"No they aren't. They sound like what people used to be like a few hundred years ago. I can't relate to those people. They're so different from everyone I know on Voyager and everyone in all the stories you've ever told about Starfleet. I want a story about good people who work together to solve problems. I want a story that gives me hope."
"But you wanted something that would teach you a lesson, right? This story is one big lesson about learning to trust people, doing the wrong things for the right reasons, and finding out who you are. You'll have a lot to think about by the time the story is over."
"I don't want to wait that long. All the other Starfleet stories you've told me have had little lessons along the way. And they weren't so violent."
"I haven't even gotten to the Klingon side of it. There's a lot of blood and gore, and even some...adult things that I probably shouldn't tell you about."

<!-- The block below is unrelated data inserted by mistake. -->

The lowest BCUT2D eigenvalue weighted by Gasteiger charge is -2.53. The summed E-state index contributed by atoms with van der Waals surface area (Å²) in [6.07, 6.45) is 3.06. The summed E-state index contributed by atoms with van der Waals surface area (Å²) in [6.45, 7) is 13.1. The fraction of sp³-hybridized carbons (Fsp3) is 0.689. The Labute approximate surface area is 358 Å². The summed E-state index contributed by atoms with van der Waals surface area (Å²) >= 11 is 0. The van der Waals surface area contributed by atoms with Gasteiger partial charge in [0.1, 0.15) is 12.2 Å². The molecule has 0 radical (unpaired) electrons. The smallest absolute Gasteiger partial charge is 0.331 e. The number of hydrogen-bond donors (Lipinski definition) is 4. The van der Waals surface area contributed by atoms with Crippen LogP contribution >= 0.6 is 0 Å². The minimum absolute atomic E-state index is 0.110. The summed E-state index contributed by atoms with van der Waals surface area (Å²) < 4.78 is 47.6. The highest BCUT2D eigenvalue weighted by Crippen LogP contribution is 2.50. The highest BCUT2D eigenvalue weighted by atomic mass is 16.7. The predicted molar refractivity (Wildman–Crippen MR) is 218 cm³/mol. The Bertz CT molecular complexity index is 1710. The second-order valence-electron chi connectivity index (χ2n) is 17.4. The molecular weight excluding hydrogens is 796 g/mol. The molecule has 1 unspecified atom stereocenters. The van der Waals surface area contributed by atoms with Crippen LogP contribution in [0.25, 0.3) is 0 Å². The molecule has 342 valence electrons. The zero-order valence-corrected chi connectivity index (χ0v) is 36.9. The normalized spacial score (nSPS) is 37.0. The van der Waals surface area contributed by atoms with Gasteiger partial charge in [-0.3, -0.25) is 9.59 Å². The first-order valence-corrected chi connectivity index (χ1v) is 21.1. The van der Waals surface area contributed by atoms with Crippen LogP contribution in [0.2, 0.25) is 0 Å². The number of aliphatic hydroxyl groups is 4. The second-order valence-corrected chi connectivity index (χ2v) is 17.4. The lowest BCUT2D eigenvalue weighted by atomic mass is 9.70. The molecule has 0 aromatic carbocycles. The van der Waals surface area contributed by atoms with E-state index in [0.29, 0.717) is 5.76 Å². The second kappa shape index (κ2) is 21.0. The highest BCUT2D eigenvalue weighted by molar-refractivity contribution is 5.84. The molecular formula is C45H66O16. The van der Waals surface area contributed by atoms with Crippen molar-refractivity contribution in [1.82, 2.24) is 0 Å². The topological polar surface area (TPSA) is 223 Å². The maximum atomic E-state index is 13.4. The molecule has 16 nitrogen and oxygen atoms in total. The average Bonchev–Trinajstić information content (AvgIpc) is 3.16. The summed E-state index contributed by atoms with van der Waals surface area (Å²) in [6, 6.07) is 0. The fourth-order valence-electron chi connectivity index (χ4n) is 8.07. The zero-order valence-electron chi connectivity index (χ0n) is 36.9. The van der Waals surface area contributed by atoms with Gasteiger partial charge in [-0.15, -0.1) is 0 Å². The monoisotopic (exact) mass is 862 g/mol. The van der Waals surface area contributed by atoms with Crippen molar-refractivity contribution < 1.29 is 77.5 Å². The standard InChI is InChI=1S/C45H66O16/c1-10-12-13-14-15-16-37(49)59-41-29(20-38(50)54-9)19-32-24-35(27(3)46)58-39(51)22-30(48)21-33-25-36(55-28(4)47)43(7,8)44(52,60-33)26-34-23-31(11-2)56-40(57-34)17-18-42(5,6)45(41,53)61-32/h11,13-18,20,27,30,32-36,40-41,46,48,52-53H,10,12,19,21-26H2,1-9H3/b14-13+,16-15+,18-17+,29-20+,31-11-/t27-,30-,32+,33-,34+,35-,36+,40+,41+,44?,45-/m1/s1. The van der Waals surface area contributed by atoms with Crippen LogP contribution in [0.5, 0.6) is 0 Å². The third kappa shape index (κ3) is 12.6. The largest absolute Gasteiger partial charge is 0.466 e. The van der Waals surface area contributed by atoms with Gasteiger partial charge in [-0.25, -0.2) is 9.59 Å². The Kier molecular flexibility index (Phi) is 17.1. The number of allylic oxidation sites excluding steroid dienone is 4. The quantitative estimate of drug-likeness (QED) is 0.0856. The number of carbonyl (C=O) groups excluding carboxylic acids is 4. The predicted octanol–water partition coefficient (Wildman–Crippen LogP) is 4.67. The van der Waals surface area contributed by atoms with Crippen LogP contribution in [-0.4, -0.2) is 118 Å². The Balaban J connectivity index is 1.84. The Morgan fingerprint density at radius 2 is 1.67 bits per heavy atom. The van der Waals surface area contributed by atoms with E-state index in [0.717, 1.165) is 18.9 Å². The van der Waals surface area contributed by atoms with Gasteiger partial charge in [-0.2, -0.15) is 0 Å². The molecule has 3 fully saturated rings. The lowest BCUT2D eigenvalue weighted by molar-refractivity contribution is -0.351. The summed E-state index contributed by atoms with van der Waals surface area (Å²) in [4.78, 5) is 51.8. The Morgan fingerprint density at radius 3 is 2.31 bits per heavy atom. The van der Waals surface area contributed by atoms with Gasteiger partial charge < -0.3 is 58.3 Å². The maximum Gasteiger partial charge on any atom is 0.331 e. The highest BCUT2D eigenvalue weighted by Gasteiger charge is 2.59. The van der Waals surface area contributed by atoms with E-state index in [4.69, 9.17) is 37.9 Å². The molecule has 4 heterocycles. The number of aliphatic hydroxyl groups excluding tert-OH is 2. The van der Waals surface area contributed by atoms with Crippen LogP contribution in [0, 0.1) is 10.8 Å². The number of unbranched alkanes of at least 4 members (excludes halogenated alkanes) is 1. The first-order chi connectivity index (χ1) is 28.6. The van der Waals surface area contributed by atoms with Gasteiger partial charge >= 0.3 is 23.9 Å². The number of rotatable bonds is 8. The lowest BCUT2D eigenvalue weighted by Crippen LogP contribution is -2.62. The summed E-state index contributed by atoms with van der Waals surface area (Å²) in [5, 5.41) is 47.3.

"I don't think I want to hear any more about Michael Burnham or Discovery or the Klingon War. None of this sounds like fun."
"Now, Naomi, you can't judge a story until you've heard the whole thing. Sometimes it take a while for a story to find its footing or set up all the important details. You ended up loving the stories I told you about Captain Picard, but I remember more than a few times early on that you were ready to abandon ship. And sometimes, people have false expectations that get in the way of enjoying the story. You barely gave my stories about Deep Space Nine a chance, because you thought they were too serious and didn't have enough space exploration for a story about Starfleet. But you stuck with them, and now those stories are some of your favorites."
"I guess. But those stories felt like they fit together. This one doesn't feel like it belongs. Tell me a different story, please. One that feels like a Starfleet story, and makes me smile, and gives me something hopeful to think about."
"If that's what you really want, Naomi Wildman, then we can take a break. Maybe you're right—maybe we could use a little more brightness in this dark part of the Delta Quadrant. I've got just the story, too. Have I ever told you about the Orville?"